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Russia: Anticorruption Drive Touches The 'Untouchable' FSB

  • Roman Kupchinsky

http://gdb.rferl.org/73F8AF1B-88ED-47D8-A553-030FF799402D_w203.jpg --> http://gdb.rferl.org/73F8AF1B-88ED-47D8-A553-030FF799402D_mw800_mh600.jpg The FSB's Moscow headquarters (ITAR-TASS) Corruption is a perennial issue in Russia, and a favored tool for policymakers looking to stir public opinion. President Vladimir Putin once again raised the matter during his May 10 state of the nation speech, pointing to the damaging impact of corruption on the country's economy, and pledging to rid Russia once and for all of a "serious obstacle."

With that, Putin appeared to cast out the dragnet, launching a series of high-profile dismissals of security, customs, and law enforcement officials -- the most recent of which came June 2, with the Federation Council approving a Kremlin order to fire a reputed loyalist, Prosecutor-General Vladimir Ustinov -- who himself recently characterized corruption as "acquiring the character of a national threat." The reason for his dismissal is unclear.

Surprise Sackings

But perhaps the most surprising move came early on, with the dismissal of three top officials from Putin's own professional alma mater, the Federal Security Service, or FSB. News agencies reported that major generals Yevgeny Kolesnikov and Aleksandr Plotnikov, both FSB deputy heads, were let go, together with a third officer, Lieutenant General Sergei Fomenko.
Some observers say it's not corruption that's the issue, but the Kremlin's desire to purge troublesome political elements ahead of the country's 2008 presidential elections.


Apart from a reorganization drive launched in the summer of 2004, the FSB had managed to evade earlier anticorruption sweeps, and the three dismissals raise questions about the nature of the transgressions. Kolesnikov and Plotnikov worked for the service's Department for the Protection of the Constitutional System and the Fight against Terrorism. The department is one of the most influential units in the FSB; its top staff have direct access to Putin and his closest advisers.

The third officer, Fomenko, headed the FSB section battling contraband and the narcotics trade. He was also the deputy head of the department for economic security. None of the three is believed to have been charged with a crime.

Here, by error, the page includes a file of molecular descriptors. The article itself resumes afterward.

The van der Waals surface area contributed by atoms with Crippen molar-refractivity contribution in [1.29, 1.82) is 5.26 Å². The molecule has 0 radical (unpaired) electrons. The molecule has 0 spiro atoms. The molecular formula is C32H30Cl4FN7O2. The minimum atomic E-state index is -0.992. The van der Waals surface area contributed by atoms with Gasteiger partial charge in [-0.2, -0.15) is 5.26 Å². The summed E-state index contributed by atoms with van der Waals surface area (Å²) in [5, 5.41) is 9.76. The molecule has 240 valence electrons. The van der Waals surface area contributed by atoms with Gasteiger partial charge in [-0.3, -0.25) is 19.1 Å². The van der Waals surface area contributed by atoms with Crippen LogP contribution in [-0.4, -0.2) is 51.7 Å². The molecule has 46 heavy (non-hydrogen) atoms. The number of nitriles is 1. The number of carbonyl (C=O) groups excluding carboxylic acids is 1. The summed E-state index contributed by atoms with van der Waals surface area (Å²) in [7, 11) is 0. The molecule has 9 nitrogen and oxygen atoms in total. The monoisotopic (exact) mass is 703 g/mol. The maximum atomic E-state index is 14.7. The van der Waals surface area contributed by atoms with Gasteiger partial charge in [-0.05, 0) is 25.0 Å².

Political Theories

Stanislav Belkovsky, the founder of Russia's National Strategy Institute, put forth a possible explanation for the dismissals of Kolesnikov and Plotnikov in a recent edition of Austria's "Profil" magazine. He said he believed the firings are tied to two more sackings to follow Putin's speech -- those of Federation Council members Aleksandr Sabadash of Nenets Autonomous Okrug and Arkady Sarkisyan of the Khakasia Republic.

Belkovsky said both Sabadash and Sarkisyan -- both officially accused of abuse of office -- had created political empires that threatened the interests of the Kremlin "siloviki," Putin's inner circle of former FSB colleagues. Both men, he suggested, had established direct links with regional FSB heads that may have extended to include contact with Kolesnikov and Plotnikov.

His comments echo sentiments that many of those fired during the recent wave of sackings to follow Putin's speech are motivated not by anticorruption efforts, but by the Kremlin's desire to purge government structures of troublesome elements ahead of the country's 2008 presidential elections.


A Winnable War?

Gleb Pavlovsky, a key adviser to the head of the Russian presidential administration, has unsurprisingly come out in support of Putin's anticorruption efforts, saying the campaign in genuine and likely to deliver satisfying results.

But not everyone is convinced. Some say the sackings may indeed target corrupt individuals, but not the problem of corruption itself. An Ekho Moskvy radio poll conducted in the wake of the Putin speech also found that 93 percent of respondents expressed doubt the president was serious in his stated endeavor to root out corruption -- in the FSB or anywhere else.
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